CREW recently asked the full D.C. Circuit to reconsider a gravely erroneous set of decisions that effectively shut the door on campaign finance enforcement. CREW filed amicus briefs in support of Campaign Legal Center’s and End Citizen United PAC’s petitions in two cases that applied badly reasoned case law (CHGO and New Models) to terminate judicial review of the FEC’s failures to enforce and cut off any chance for private relief. These rulings have granted a partisan non-majority of the FEC the “superpower” to kill any FEC enforcement matter free of any accountability, rendering them a “law unto themselves,” in violation of the U.S. Constitution.

Congress initially structured the FEC to avoid partisan control over the agency, requiring all actions of the FEC to occur on a bipartisan basis. To prevent partisan gridlocking of the commission and to combat dark money when the FEC proved unable or unwilling to do its duty, Congress also incorporated measures such as private litigation and judicial review. Under the decisions issued in CHGO and New Models, a partisan bloc of the FEC has been endowed with the ability to bypass these measures in an effort to ignore this court’s orders, grant free passes to partisan allies, and abdicate enforcement.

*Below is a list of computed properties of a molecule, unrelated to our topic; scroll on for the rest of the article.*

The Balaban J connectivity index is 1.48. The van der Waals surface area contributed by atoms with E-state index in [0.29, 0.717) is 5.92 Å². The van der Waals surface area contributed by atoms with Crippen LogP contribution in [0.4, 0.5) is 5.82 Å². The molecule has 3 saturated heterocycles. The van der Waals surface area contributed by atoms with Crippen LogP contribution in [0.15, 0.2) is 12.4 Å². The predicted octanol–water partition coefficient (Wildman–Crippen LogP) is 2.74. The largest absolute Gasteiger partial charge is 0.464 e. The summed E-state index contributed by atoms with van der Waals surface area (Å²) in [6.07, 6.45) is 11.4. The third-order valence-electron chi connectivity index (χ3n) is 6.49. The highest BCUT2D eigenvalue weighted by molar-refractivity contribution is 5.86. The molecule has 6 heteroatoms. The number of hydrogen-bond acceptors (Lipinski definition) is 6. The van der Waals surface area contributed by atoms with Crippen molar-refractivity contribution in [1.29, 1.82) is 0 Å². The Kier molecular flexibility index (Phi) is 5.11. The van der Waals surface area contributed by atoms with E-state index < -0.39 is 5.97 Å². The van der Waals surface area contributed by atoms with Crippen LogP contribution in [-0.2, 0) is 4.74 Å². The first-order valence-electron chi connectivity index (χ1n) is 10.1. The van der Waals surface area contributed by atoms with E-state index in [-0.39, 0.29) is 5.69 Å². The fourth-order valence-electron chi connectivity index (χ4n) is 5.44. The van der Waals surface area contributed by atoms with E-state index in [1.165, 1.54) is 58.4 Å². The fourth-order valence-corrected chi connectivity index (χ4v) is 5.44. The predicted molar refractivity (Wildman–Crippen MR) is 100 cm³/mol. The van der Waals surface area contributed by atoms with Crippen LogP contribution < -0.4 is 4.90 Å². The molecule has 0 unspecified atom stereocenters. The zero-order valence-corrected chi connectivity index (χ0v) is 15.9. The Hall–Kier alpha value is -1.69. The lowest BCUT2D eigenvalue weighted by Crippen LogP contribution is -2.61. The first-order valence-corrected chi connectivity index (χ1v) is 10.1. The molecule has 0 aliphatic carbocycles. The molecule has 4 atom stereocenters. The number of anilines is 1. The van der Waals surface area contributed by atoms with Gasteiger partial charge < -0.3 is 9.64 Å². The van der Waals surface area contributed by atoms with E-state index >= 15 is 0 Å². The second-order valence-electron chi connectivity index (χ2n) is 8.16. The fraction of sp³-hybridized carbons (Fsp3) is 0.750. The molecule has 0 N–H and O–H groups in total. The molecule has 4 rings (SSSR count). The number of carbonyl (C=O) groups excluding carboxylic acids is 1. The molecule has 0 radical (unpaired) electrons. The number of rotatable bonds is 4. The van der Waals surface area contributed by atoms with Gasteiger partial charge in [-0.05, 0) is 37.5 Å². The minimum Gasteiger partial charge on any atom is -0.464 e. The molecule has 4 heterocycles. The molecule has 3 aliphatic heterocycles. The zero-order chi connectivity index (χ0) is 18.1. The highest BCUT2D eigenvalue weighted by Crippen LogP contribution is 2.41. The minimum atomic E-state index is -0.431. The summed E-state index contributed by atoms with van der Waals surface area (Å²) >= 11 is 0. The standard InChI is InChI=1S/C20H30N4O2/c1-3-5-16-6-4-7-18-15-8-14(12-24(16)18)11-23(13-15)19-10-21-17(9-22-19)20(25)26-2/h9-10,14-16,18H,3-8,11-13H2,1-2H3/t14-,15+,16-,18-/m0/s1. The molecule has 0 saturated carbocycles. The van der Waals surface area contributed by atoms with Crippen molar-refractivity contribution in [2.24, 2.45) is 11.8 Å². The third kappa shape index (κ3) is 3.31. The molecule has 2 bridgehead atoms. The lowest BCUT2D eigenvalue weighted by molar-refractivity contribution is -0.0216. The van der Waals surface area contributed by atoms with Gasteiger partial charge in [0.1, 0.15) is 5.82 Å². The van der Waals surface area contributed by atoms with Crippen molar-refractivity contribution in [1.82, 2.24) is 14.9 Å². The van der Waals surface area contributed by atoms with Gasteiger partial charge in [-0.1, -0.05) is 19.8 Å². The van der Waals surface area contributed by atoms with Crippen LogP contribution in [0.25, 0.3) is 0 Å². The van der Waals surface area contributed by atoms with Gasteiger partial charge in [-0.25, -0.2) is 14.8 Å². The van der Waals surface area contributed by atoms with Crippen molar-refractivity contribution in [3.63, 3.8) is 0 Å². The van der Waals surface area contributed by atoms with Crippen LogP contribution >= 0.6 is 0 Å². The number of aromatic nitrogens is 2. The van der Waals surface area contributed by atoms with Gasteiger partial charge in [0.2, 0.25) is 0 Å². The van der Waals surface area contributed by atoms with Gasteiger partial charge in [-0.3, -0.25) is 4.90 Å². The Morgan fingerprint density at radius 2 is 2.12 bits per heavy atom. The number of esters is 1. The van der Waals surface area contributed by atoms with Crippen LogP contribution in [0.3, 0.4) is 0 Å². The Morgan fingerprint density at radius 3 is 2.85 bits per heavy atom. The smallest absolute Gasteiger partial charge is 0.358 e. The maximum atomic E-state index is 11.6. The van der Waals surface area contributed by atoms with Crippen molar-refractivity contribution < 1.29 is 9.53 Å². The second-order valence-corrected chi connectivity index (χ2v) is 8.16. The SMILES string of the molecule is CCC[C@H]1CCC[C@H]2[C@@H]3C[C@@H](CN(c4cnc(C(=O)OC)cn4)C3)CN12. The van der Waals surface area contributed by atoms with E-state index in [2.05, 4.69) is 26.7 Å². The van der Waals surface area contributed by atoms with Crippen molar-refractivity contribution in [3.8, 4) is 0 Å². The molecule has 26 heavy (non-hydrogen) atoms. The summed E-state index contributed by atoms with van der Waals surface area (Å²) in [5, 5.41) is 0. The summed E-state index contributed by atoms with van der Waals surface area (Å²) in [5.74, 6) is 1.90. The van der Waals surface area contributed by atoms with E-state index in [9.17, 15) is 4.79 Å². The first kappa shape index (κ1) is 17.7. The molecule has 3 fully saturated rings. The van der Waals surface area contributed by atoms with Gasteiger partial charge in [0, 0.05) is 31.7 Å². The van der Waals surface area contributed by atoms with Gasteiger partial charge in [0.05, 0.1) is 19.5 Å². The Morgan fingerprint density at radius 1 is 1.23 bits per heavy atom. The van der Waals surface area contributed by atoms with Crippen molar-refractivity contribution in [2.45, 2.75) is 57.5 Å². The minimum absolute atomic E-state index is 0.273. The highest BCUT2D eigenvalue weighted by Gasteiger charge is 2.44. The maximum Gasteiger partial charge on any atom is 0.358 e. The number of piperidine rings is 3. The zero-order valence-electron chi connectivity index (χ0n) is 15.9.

As CREW’s briefs discuss, the decisions in CHGO and New Models depart from the standards of administrative law and conflict with the mandates of the Constitution by granting a single party-aligned bloc of FEC commissioners the ability to gridlock the agency, circumvent accountability and slam the courthouse door shut on Americans’ attempts to obtain disclosure of spending in elections. CREW urges the court to restore the law as Congress enacted and as recognized in the numerous binding precedents of the D.C. Circuit and U.S. Supreme Court by reconsidering the CHGO and New Models decisions when ruling in these two cases.

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